Batominovski
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Martin Sleziak
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4 Answers4

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There are invertible matrices $P$ and $Q$ such that $A=PJQ$ where $J=\pmatrix{I_r&0\\0&0}$ with $I_r$ an identity matrix of size $r=\text{rank}(A)$. Then $AX=0$ iff $PJQX=0$ iff $J(QXP)=0$. Likewise $XA=0$ iff $(QXP)J=0$. Let $Y=QXP$. Then $YJ=JY=0$ iff $Y=\pmatrix{0&0\\0&*}$. So the dimension of admissible $Y$ (and so of admissible $X$) is $(n-r)^2$.

Angina Seng
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Yes, the dimension is always $(n - \operatorname{rank}(A))^2$. Here's one justification.


For the convenience of eigenvalue stuff, I assume that $F$ is algebraically closed, or at least that we can appeal to the existence of its algebraic closure.

Let $V$ denote the subspace $V_0 = \{X: AX = XA\}$. That is, $V$ is the solution space to the Sylvester equation $AX - XA = 0$. By using some vectorization tricks, we can see that $V_0$ is spanned by the matrices of the form $xy^T$ such that $Ax = \lambda x$ $A^Ty = \lambda y$ for some $\lambda \in \bar F$. We can see that $\dim(V_0) = \sum d_k^2$ where $d_k$ is the geometric multiplicity of the $k$th eigenvalue.

Some care is required in showing that this basis spans $V_0$ for a non-diagonalizable $A$. One way to show that this happens is to compute the kernel of $I \otimes A - A^T \otimes I$, taking $A$ to be in Jordan canonical form.

The space $W$ that you're looking for is the intersection $V_0$ with the kernel of $X \mapsto AX$. This is spanned by the vectors $xy^T$ such that $x \in \ker(A)$ and $y \in \ker(A^T)$. Your conclusion follows.

Ben Grossmann
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  • Hi Omno, I just read your post. I think that your proof is valid only for $A$ diagonalizable. Otherwise, the $xy^T$ does not span $V_0$ because $dim(V_0)> \sum_k d_k^2$ (you must use squares of differences of dimensions of iterated kernels). –  Dec 23 '18 at 12:54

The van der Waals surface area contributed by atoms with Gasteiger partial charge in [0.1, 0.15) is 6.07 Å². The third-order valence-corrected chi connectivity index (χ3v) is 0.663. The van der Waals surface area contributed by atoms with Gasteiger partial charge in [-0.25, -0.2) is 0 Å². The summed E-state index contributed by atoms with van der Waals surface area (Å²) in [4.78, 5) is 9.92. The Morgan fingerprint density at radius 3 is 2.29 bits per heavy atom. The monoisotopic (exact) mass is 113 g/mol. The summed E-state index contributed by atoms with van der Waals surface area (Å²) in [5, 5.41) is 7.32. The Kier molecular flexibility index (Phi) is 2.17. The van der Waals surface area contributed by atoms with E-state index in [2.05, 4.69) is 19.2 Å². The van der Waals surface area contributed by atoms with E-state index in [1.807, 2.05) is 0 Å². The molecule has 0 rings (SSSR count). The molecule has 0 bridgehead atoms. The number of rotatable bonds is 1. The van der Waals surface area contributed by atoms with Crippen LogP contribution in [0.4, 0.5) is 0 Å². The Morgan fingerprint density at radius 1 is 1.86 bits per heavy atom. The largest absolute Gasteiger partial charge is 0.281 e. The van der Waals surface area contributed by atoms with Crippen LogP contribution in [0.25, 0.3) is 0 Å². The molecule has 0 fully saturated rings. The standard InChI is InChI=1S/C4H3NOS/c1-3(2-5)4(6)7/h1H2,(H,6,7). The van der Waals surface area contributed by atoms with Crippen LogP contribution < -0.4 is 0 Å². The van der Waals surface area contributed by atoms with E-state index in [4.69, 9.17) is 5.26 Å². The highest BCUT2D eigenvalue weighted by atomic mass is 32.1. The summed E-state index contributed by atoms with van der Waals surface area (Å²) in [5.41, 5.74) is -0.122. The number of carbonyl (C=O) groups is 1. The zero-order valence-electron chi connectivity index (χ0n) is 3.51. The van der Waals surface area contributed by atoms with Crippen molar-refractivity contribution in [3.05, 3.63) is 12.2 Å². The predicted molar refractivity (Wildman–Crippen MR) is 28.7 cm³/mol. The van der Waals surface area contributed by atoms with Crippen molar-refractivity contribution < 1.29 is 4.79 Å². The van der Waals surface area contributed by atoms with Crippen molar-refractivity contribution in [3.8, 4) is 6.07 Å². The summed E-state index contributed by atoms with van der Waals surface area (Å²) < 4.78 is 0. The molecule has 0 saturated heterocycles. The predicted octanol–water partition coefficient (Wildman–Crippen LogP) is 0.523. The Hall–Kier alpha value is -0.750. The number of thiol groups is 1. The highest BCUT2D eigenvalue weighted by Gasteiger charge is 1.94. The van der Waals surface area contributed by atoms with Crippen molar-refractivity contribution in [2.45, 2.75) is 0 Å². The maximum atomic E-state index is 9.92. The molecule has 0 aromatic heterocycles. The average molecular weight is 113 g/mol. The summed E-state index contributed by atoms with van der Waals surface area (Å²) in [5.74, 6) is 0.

• @loupblanc hence the “some care is required” paragraph – Ben Grossmann Dec 23 '18 at 16:22
  • Yes, of course. –  Dec 23 '18 at 17:43
  • It is possible that I missed (or misunderstood) something, but this seems to be a counterexample for the claim about $V_0$ in the case of matrices which are not diagonalizable: [For non-diagonalizable matrices, the dimension of centralizer can be different from $\sum\limits_{j=1}^k d_j^2$](https://math.stackexchange.com/q/3270502). – Martin Sleziak Jun 23 '19 at 10:14
  • @MartinSleziak At a first glance, it appears that you're right. When I get the chance, I'll consider our posts more thoroughly. – Ben Grossmann Jun 23 '19 at 12:15
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Here is a generalized version where you may be dealing with infinite dimensional vector spaces. For a given linear map $T:V\to V$ on a vector space $V$, I have a description of all linear maps $S:V\to V$ such that $ST=TS=0$.

Let $V$ be a vector space over a field $F$ and let $T:V\to V$ be a linear transformation. Define $L_T:\operatorname{End}_F(V)\to \operatorname{End}_F(V)\oplus \operatorname{End}_F(V)$ via $$L_T(S)=(ST,TS).$$ We claim that there exists an isomorphism $\varphi: \ker L_T\to \operatorname{Hom}_F(\operatorname{coim} T,\ker T)$ of vector spaces, where $\operatorname{coim} T$ is the coimage of $T$: $$\operatorname{coim} T=V/\operatorname{im}T.$$

Observe that $\operatorname{im}S\subseteq \ker T$ and $\operatorname{im}T\subseteq \ker S$ for all $S\in\ker L_T$. Let $\pi:V\to \operatorname{coim}T$ be the canonical projection $v\mapsto v+\operatorname{im}T$. For $S\in \ker L_T$, we see that $S:V\to\ker T$ factors through $\pi$, i.e., $S=\tilde{S}\circ \pi$ for a unique linear map $\tilde{S}:\operatorname{coim}T\to\ker T$.